OpenOffice Writer Themes

I have used OpenOffice intermittently for a decade or more. It is similar to Microsoft Word. Some things are in different places or created in different ways, but it is comparable. It doesn't have the ribbon, but does have a sidebar; which makes more sense, by the way.

If you are not familiar with OpenOffice, it is a free office suite that is developed as open source software. It includes editor, spreadsheet, database, and other programs. Although I have had problems with it, most of the problems have to do with editing or importing Word documents. Files created in OpenOffice are reliable.

The name of the editor in OpenOffice is Writer, and one of the things that Writer doesn't really have are themes, at least not in those terms. (Writer actually does have what are referred to as themes, but they refer to collection of graphics which is different from Word themes I'm discussing here.) In Word you can create a document and by using styles associated with the selected theme you can make sure the design is consistent throughout, without having to change a lot of fonts and colors. You could also create a document and then select an alternate theme and totally change the design of the document (colors, fonts, etc). While OpenOffice Writer doesn't have themes, you can actually do much the same thing in OpenOffice.

Demonstrating the OpenOffice feature will require some definitions. Three terms are used in describing the design of a document. Since they are inter-related, discussing document design tends to have some fuzziness. The three terms are themes, styles (or stylesheets), and templates.

  • A theme in Word is composed of a collection of colors, fonts, and other features. The theme determines the appearance of styles being used.
  • A stylesheet is a collection of styles for different types of elements. There may be a style for normal text, heading 1, quotes, etc. The display of the styles are reflected by the elements of the theme. For example, the style refers to a color name (i. e. Accent 1)  in the selected theme. That color could be different in each theme.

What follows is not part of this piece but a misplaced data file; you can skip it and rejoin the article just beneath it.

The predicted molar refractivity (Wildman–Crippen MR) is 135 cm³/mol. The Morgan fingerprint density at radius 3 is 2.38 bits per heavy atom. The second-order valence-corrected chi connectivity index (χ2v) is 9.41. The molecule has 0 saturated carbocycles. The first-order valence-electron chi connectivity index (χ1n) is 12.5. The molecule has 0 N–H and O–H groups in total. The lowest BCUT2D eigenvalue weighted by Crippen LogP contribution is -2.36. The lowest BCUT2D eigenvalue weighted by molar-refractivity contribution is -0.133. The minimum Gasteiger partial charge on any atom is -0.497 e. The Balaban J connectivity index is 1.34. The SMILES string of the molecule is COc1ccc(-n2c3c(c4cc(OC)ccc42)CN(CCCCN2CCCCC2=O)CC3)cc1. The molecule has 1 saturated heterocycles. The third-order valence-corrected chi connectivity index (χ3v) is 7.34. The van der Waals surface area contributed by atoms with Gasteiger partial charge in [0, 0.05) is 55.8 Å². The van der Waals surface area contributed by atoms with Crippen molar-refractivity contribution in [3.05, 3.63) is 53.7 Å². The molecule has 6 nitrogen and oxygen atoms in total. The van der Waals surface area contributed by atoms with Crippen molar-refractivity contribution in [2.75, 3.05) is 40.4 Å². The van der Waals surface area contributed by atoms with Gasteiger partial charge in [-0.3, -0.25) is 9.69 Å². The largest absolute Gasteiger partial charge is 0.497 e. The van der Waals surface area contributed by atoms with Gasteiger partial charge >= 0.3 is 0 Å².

• A template is generally a file that acts as a starting point for some type of document. It generally has some starting text and/or document outline. However, the template also reflects the stylesheet and theme that was in effect when it was created. The stylesheets are in essence attached to a template. These styles typically exist whether or not the document has anything in it. One could delete all of the text and save the file as a template and use it only for its styles.

While OpenOffice Writer doesn't have themes, by setting all of the styles in the document and then saving as a template, you can store the styles for other documents. When you create a document based on the template, you can use the styles associated with it.

The steps required to create such a template are quite elementary. Create a Writer document and modify the styles to your tastes and save as a template. Maybe change or add color to the headings, or select a different body font. You can add items that you want defined in the template to see how they look and then delete them if you don't want them to appear in a new document. Styles will still be saved with the template.

Why templates

The traditional use of templates is to have a starting point for a document. You may have templates for memos, letters, flyers, etc. The second use is to have only the document styles (quasi-themes) available. You might want to coordinate the design of the company, have separate designs fordifferent document types. Heck, you might be doing work for several different companies.